Spotlight On… – Luke Bouwmeester
The man behind the wheel: a short interview with Sim Racing System racers. Let’s know a little more of the guys that are always one place ahead.
Would you briefly introduce yourself for the site’s readers?
My name is Luke Bouwmeester and I’m a 29 year old expat Australian living in Toronto, Canada. I’m an aerospace engineer working in R&D for a tier one automotive supplier. Like many others, I got into sim racing when the pandemic hit and we started working from home, but it’s something I’ve wanted to do for a while. Motorsport is definitely my favourite sport, I follow F1, MotoGP, supercross/motocross and other smaller series religiously.
What’s your racing wheel?
I use a Logitech G27 attached to my desk with old shoes under my office chair wheels to stop me rolling around.
Which are your favourite simracing games?
The game I’ve played the most is Assetto Corsa, it met all my criteria when I wanted to get into sim racing and it’s really amazing how far the game has come from the hard work of the modding community. I recently built a PC so I’m starting to get into ACC now.
For sim racing I generally lean towards tin tops like the BTCC mods for AC, the Mini Cooper Challenge or the Seat Cupra TCR we are racing for the Monday zerobandwidth series this season. I also really enjoy slow car racing like MX-5s and Peugeot 106s, something about extracting pace out of a really slow car is very satisfying and they normally make for great battles. Favourite car in real life would be anything turbo’d and Japanese, I have a soft spot for rotary engines as well.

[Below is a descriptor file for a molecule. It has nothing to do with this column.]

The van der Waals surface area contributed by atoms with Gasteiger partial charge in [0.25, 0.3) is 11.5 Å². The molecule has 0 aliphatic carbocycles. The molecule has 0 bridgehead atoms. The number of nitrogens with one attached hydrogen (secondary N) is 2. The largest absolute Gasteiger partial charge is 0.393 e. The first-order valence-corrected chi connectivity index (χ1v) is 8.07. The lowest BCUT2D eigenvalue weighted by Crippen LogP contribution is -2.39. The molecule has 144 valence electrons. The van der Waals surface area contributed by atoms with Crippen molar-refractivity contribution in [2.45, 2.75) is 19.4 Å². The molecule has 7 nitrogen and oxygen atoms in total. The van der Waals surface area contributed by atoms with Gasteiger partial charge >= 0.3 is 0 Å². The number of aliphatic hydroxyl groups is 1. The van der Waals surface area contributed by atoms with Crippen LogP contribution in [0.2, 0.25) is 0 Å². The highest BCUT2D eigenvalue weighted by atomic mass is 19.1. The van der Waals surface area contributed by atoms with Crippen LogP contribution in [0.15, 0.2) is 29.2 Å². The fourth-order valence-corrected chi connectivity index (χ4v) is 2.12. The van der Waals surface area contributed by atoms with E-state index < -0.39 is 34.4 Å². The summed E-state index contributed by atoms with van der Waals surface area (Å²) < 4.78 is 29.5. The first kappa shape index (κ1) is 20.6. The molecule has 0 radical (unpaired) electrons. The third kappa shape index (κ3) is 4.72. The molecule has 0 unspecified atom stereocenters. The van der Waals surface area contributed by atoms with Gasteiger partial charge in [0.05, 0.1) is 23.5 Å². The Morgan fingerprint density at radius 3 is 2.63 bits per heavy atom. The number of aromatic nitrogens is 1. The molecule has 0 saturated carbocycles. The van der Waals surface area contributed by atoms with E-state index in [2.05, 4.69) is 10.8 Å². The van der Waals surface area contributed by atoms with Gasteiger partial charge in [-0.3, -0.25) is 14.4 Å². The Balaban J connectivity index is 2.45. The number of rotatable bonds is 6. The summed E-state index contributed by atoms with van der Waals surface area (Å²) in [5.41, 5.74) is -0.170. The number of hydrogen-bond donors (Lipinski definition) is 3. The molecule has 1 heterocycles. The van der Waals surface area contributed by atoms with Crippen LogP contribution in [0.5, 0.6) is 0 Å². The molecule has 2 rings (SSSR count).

Brands Hatch would probably be the track I have the most fun at, I also really like Laguna Seca, Road Atlanta and MoSport. I have a love/hate relationship with Bathurst, to me it’s one of the most challenging circuits in the world.
“Being an engineer it’s pretty easy for me to grasp why a certain change does what it does, but that doesn’t always translate to a well handling car.“
Since when are you playing simracing games?
My first race online would have been late April or early May 2020, I was driving in AC for a month or two before that just exploring mods with mates. I first got into thinking about car setup in a racing game in Gran Turismo 4 or 5.
Which was your first racing game ever?
I can’t remember exactly but it must have been something along the lines of Cruis’n World or Top Gear Rally for Nintendo 64.
How do you prepare for a race and/or a championship?
It depends on the car, if it’s a weekly race and the car has some nuance to it ideally I like to do a few short practice sessions in the days leading up to the race. I find tackling learning the car and track in short bursts gets me the best gains, rather than trying to force it into a longer session and just frustrating myself. If it’s a daily race or a race I don’t really care about I might do 30 mins to an hour just before the race or I’ll just do a few laps just beforehand to make sure I can get around the track safely.
Are you good in setupping cars? 🙂
I like to think I am but I still have a lot to learn, being an engineer it’s pretty easy for me to grasp why a certain change does what it does and how it works, but that doesn’t always translate to a well handling car. The subjective part and human factor of how a car handles is the part I need to learn more about. I mostly use the flick and catch approach to cornering, so I try to set up cars to be pretty lively at corner entry so I can get it rotated early and power through the corner without having to still turn a lot at the exit.
“I race hard but fair.”
As for your approach to races and reading your posts/comments, you seem to have a good knowledge of cars and motors. Are you somewhat involved in it or it is just passion?
I’m somewhat of a car guy, I don’t currently have a car in Toronto but when I have had cars and bikes in the past I normally do all the work on them myself. I’ve also loosely been involved in motorsport for most of my life. I raced motocross up until I finished Uni and left Australia for Germany. My dad has a turbo’d MX-5 that he races at his local track in time attack and sprint series.